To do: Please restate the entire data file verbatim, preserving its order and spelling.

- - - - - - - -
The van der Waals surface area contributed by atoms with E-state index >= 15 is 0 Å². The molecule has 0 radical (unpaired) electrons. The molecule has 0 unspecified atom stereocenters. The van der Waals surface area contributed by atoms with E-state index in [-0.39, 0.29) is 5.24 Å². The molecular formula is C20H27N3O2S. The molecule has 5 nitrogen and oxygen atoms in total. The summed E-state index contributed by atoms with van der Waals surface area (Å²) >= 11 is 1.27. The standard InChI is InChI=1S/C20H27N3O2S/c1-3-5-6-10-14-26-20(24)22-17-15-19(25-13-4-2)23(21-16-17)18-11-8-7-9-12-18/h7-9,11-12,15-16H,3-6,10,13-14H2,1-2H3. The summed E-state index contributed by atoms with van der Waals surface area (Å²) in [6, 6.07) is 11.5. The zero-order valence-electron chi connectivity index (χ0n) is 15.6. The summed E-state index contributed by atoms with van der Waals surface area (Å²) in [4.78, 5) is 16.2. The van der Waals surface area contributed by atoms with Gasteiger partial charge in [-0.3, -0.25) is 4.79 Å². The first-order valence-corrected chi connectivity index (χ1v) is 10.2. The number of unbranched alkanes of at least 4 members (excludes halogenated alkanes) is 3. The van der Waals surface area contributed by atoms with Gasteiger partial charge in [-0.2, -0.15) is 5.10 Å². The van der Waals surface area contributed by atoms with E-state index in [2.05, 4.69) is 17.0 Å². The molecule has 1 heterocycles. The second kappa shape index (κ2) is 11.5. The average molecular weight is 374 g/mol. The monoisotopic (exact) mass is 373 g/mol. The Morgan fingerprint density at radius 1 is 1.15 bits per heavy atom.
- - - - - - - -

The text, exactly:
The van der Waals surface area contributed by atoms with E-state index >= 15 is 0 Å². The molecule has 0 radical (unpaired) electrons. The molecule has 0 unspecified atom stereocenters. The van der Waals surface area contributed by atoms with E-state index in [-0.39, 0.29) is 5.24 Å². The molecular formula is C20H27N3O2S. The molecule has 5 nitrogen and oxygen atoms in total. The summed E-state index contributed by atoms with van der Waals surface area (Å²) >= 11 is 1.27. The standard InChI is InChI=1S/C20H27N3O2S/c1-3-5-6-10-14-26-20(24)22-17-15-19(25-13-4-2)23(21-16-17)18-11-8-7-9-12-18/h7-9,11-12,15-16H,3-6,10,13-14H2,1-2H3. The summed E-state index contributed by atoms with van der Waals surface area (Å²) in [6, 6.07) is 11.5. The zero-order valence-electron chi connectivity index (χ0n) is 15.6. The summed E-state index contributed by atoms with van der Waals surface area (Å²) in [4.78, 5) is 16.2. The van der Waals surface area contributed by atoms with Gasteiger partial charge in [-0.3, -0.25) is 4.79 Å². The first-order valence-corrected chi connectivity index (χ1v) is 10.2. The number of unbranched alkanes of at least 4 members (excludes halogenated alkanes) is 3. The van der Waals surface area contributed by atoms with Gasteiger partial charge in [-0.2, -0.15) is 5.10 Å². The van der Waals surface area contributed by atoms with E-state index in [2.05, 4.69) is 17.0 Å². The molecule has 1 heterocycles. The second kappa shape index (κ2) is 11.5. The average molecular weight is 374 g/mol. The monoisotopic (exact) mass is 373 g/mol. The Morgan fingerprint density at radius 1 is 1.15 bits per heavy atom.